Home Secretary Alan Johnson said: “The introduction of the points-based system has radically improved our ability to respond quickly to changing economic circumstances. We have now accepted all of the Migration Advisory Committee’s recommendations and we will continue to work with them to make sure that we use the flexibility in the points-based system to the best advantage of society and the economy. These changes will ensure that businesses can recruit the skilled foreign workers the economy needs, but not at the expense of British workers, nor as a cheaper alternative to investing in the skills of the existing workforce.”

A total of 16 recommendations were put forward by the MAC, all of which will now be put in place to ensure the points-based system does more to support UK workers, while continuing to facilitate the levels of trade, travel, and study that benefits the UK.

This new policy that favours local workers comes in the wake of rising unemployment that has now reached a record high level of 2.5 million. Further, a general election is due by the middle of next year, with the ruling Labour government expected to fight hard to stay in power.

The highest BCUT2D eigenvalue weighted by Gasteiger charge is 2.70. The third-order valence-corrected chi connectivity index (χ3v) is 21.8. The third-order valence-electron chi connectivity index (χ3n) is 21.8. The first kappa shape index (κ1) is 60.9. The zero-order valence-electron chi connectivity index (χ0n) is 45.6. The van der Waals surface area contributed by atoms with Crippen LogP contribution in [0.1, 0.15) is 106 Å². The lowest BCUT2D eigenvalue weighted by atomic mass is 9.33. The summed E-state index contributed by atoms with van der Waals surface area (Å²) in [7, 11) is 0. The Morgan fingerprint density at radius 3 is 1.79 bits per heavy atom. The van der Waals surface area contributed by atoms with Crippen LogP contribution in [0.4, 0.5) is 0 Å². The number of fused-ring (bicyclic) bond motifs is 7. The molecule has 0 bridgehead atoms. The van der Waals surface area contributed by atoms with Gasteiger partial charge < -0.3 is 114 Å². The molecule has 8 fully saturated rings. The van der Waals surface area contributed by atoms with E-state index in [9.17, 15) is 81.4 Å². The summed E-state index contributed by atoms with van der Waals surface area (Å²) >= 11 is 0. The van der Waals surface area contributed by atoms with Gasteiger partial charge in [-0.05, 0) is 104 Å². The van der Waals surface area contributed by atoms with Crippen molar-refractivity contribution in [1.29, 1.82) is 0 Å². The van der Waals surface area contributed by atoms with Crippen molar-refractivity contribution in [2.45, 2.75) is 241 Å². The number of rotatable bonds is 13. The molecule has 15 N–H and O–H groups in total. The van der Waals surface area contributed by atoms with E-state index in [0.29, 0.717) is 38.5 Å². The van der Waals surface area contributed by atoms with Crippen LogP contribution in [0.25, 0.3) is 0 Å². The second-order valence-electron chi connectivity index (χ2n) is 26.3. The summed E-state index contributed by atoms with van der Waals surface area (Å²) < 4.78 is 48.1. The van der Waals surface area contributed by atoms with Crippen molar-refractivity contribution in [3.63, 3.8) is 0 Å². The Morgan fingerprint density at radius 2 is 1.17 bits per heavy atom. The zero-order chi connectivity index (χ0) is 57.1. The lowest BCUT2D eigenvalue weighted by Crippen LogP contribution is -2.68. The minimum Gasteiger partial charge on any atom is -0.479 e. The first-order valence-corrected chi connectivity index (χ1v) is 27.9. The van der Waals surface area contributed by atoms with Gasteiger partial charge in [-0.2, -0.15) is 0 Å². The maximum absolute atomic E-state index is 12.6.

India, along with other Bric economies — Brazil, Russia and China — have not spared any opportunity, including the G-20 platform, to remind the US and the UK that it expects the developed countries to go easy on protectionist trade policies and provide higher quota and voting powers in the World Bank and International Monetary Fund. G-20 countries had agreed to this view in its communique issued on Saturday.

Sunday, September 6, 2009

G-20 agrees to control bankers' bonus

S Kalyana Ramanathan / London September 06, 2009

Finance ministers of the world’s 20 largest economies, including India, today agreed on the need to have an “institutional cap” on bonuses paid to bankers. At the conclusion of a day-long G-20 finance ministers’ meeting here today, the nations agreed on more disclosures and transparency in the level and structure of remuneration along with global standards on pay structure, including deferral, effective clawback, relationship between fixed and variable remuneration, and guaranteed bonuses.